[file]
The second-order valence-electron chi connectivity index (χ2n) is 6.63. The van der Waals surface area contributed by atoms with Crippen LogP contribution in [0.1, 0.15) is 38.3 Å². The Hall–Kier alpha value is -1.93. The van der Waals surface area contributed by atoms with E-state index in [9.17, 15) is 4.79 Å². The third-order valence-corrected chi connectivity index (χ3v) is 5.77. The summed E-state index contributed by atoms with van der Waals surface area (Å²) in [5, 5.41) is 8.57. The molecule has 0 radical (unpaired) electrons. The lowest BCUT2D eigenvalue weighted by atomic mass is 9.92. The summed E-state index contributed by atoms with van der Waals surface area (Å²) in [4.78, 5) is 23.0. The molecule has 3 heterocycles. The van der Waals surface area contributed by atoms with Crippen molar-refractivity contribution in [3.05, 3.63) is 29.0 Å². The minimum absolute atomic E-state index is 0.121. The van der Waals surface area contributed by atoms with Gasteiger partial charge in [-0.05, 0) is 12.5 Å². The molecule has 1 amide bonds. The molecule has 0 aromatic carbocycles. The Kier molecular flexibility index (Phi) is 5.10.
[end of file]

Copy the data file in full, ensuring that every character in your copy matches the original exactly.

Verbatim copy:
The second-order valence-electron chi connectivity index (χ2n) is 6.63. The van der Waals surface area contributed by atoms with Crippen LogP contribution in [0.1, 0.15) is 38.3 Å². The Hall–Kier alpha value is -1.93. The van der Waals surface area contributed by atoms with E-state index in [9.17, 15) is 4.79 Å². The third-order valence-corrected chi connectivity index (χ3v) is 5.77. The summed E-state index contributed by atoms with van der Waals surface area (Å²) in [5, 5.41) is 8.57. The molecule has 0 radical (unpaired) electrons. The lowest BCUT2D eigenvalue weighted by atomic mass is 9.92. The summed E-state index contributed by atoms with van der Waals surface area (Å²) in [4.78, 5) is 23.0. The molecule has 3 heterocycles. The van der Waals surface area contributed by atoms with Crippen molar-refractivity contribution in [3.05, 3.63) is 29.0 Å². The minimum absolute atomic E-state index is 0.121. The van der Waals surface area contributed by atoms with Gasteiger partial charge in [-0.05, 0) is 12.5 Å². The molecule has 1 amide bonds. The molecule has 0 aromatic carbocycles. The Kier molecular flexibility index (Phi) is 5.10.